Nitrogen uptake between fungi and orchids

March 7, 2017, DOE/Joint Genome Institute
Nitrogen uptake between fungi and orchids
Researchers investigated Tulasnella calospora as both a free-living mycelium and in symbiosis with the photosynthetic orchid long-lipped serapias. Credit: Ziegler175, Wikimedia Commons, CC BY-SA 3.0

Orchids are an example of an experimentally tractable plant that is highly dependent on its relationship with its mycorrhizal fungal partners for nutrient supply. In this recent study, researchers for the first time identified some genetic determinants potentially involved in nitrogen uptake and transfer in orchid mycorrhizas.

This study provides a model system amenable to experimental manipulation, for plant-fungi nutrient exchanges on a symbiotic level and offers insights into how host plants benefit from the mutualistic relationships formed with which can expand their habitat range. Understanding these vital relationships may shed light on microbial symbioses applicable to growing bioenergy feedstock plants.

Orchids, like the majority of terrestrial plants, form symbiotic relationships between their plant roots and soil fungi, known as mycorrhizal association. However, unlike other terrestrial plants, orchids rely on their mycorrhizal fungal partners for nutrient supply during the feed germination and development stages. Following this stage, most orchid species develop leaves and are capable of self-nourishment whereas some species continue to rely on their fungal partners for an organic carbon supply. In this study, published in the January 2017 issue of New Phytologist, a team led by University of Turin researchers investigated the orchid mycorrhizal fungus Tulasnella calospora as both a free-living mycelium and in symbiosis with the photosynthetic orchid long-lipped serapias, or Serapias vomeracea. For the first time, researchers looked at the fungal genes that may have been involved in both the uptake and transfer of nitrogen to the host plant. RNA sequencing for the project was performed at the U.S. Department of Energy Joint Genome Institute (DOE JGI), a DOE Office of Science User Facility, as part of the 2013 Community Science Program portfolio.

The team also used the DOE JGI fungal genome database MycoCosm to identify coding for proteins that were involved in nitrogen uptake and transfer. They found that the Tulasnella calospora genome has two genes coding for ammonium transporters and several genes coding for amino acid transporters, proteins that play roles in the nitrogen nutrient pathway. Overall, the orchid mycorrhizal fungi's use of nitrogen may broaden the habitat ranges of orchids, allowing them to grow in a variety of soil types. Of more general interest to the DOE, this study provides important insights for this process, and furthers understanding of plant-microbial symbioses that are vital for plant health and may inform understanding of microbial symbioses relevant to bioenergy feedstock plants.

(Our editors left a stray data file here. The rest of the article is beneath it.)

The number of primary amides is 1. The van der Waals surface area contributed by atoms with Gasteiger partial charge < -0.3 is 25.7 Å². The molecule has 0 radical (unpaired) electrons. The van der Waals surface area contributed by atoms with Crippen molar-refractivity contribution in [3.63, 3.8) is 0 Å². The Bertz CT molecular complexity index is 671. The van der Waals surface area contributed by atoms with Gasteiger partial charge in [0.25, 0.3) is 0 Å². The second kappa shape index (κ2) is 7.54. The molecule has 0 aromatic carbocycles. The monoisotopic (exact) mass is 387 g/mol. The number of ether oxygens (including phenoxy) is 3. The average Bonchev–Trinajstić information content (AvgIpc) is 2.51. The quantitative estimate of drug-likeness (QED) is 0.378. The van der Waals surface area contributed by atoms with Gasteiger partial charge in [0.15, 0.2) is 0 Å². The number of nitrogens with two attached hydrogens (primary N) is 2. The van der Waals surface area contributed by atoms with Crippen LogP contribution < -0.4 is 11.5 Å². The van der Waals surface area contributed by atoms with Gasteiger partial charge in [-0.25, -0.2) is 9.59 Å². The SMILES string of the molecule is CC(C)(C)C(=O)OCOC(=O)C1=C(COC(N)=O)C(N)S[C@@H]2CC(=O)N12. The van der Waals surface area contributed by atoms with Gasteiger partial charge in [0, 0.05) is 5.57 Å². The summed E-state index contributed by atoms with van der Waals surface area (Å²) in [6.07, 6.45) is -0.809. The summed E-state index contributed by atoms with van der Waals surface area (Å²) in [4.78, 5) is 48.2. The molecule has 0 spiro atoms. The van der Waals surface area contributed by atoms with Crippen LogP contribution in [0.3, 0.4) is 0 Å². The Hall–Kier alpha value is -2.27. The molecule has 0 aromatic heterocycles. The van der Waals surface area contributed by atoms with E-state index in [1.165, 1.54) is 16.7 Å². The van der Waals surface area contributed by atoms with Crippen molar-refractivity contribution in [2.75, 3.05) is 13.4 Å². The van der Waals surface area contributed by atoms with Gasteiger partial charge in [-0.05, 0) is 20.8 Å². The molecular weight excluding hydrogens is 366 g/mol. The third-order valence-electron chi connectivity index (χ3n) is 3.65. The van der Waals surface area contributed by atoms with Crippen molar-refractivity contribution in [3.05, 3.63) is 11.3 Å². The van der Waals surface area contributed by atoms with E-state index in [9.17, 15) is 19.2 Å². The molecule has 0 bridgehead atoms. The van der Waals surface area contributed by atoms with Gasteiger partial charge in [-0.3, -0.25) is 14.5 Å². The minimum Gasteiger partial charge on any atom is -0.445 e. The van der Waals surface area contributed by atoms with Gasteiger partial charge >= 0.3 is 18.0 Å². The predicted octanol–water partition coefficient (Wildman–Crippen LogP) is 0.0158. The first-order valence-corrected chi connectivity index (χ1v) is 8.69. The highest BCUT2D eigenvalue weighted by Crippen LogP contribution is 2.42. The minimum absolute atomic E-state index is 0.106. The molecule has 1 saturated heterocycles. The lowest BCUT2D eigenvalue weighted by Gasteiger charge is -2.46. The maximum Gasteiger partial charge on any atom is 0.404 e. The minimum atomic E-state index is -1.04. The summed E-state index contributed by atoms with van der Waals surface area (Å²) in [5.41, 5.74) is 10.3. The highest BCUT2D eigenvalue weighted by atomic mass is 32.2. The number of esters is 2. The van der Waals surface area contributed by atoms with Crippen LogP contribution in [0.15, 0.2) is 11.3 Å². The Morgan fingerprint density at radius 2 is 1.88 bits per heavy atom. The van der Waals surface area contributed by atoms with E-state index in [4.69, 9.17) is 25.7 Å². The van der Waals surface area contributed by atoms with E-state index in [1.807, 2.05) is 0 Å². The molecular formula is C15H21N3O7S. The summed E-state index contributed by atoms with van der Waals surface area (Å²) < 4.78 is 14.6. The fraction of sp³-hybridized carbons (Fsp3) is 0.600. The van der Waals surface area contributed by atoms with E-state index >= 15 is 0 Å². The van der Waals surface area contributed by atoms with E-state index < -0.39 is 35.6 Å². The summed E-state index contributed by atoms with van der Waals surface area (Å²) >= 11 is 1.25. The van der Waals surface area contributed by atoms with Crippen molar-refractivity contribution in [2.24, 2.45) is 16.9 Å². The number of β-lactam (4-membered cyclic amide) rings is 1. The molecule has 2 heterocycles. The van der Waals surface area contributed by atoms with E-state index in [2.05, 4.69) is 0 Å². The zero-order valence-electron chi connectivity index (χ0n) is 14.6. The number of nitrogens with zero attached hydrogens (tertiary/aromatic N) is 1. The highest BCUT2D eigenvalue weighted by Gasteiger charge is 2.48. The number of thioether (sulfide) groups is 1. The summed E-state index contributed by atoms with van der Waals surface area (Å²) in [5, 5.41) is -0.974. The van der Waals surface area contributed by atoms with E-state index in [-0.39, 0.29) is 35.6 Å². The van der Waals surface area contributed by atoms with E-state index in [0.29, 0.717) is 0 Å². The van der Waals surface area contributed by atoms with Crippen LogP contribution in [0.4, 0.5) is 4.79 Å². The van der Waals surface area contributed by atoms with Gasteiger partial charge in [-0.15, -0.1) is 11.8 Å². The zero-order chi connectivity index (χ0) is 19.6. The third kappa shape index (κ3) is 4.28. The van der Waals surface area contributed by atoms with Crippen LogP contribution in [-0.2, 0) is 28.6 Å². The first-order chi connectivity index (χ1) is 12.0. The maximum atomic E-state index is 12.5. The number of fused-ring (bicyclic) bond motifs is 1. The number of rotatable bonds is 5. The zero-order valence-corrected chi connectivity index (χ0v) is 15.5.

Explore further: Orchids and fungi: An unexpected case of symbiosis

More information: Valeria Fochi et al. Fungal and plant gene expression in the-symbiosis provides clues about nitrogen pathways in orchid mycorrhizas, New Phytologist (2017). DOI: 10.1111/nph.14279

Related Stories

Orchids and fungi: An unexpected case of symbiosis

July 12, 2011

The majority of orchids are found in habitats where light may be a limiting factor. In such habitats it is not surprising that many achlorophyllous (lacking chlorophyll), as well as green, orchids depend on specific mycorrhizal ...

Why are orchids so successful?

September 13, 2011

In terms of diversity, orchids are one of the most successful groups of flowering plants, with over 22,000 species. Both pollinating animals and mycorrhizal fungi are believed to have been important in the diversification ...

Microbes rule in 'knee-high tropical rainforests'

January 12, 2017

Rainforests on infertile wet soils support more than half of all plant species. Shrublands on infertile dry soils in southwestern Australia, jokingly called "knee-high tropical rainforests", support another 20 percent of ...

Bacterial tenants in fungal quarters

May 29, 2015

Ludwig Maximilian University of Munich researchers have sequenced the genome of a bacterial symbiont hosted by a mycorrhizal fungus. Analysis of the symbiont's genetic endowment reveals previously unknown facets of the partnership ...

Recommended for you

How do horses read human emotional cues?

June 21, 2018

Scientists have demonstrated for the first time that horses integrate human facial expressions and voice tones to perceive human emotion, regardless of whether the person is familiar or not.

Fish's use of electricity might shed light on human illnesses

June 21, 2018

Deep in the night in muddy African rivers, a fish uses electrical charges to sense the world around it and communicate with other members of its species. Signaling in electrical spurts that last only a few tenths of a thousandth ...

Not junk: 'Jumping gene' is critical for early embryo

June 21, 2018

A so-called "jumping gene" that researchers long considered either genetic junk or a pernicious parasite is actually a critical regulator of the first stages of embryonic development, according to a new study in mice led ...

0 comments

Please sign in to add a comment. Registration is free, and takes less than a minute. Read more

Click here to reset your password.
Sign in to get notified via email when new comments are made.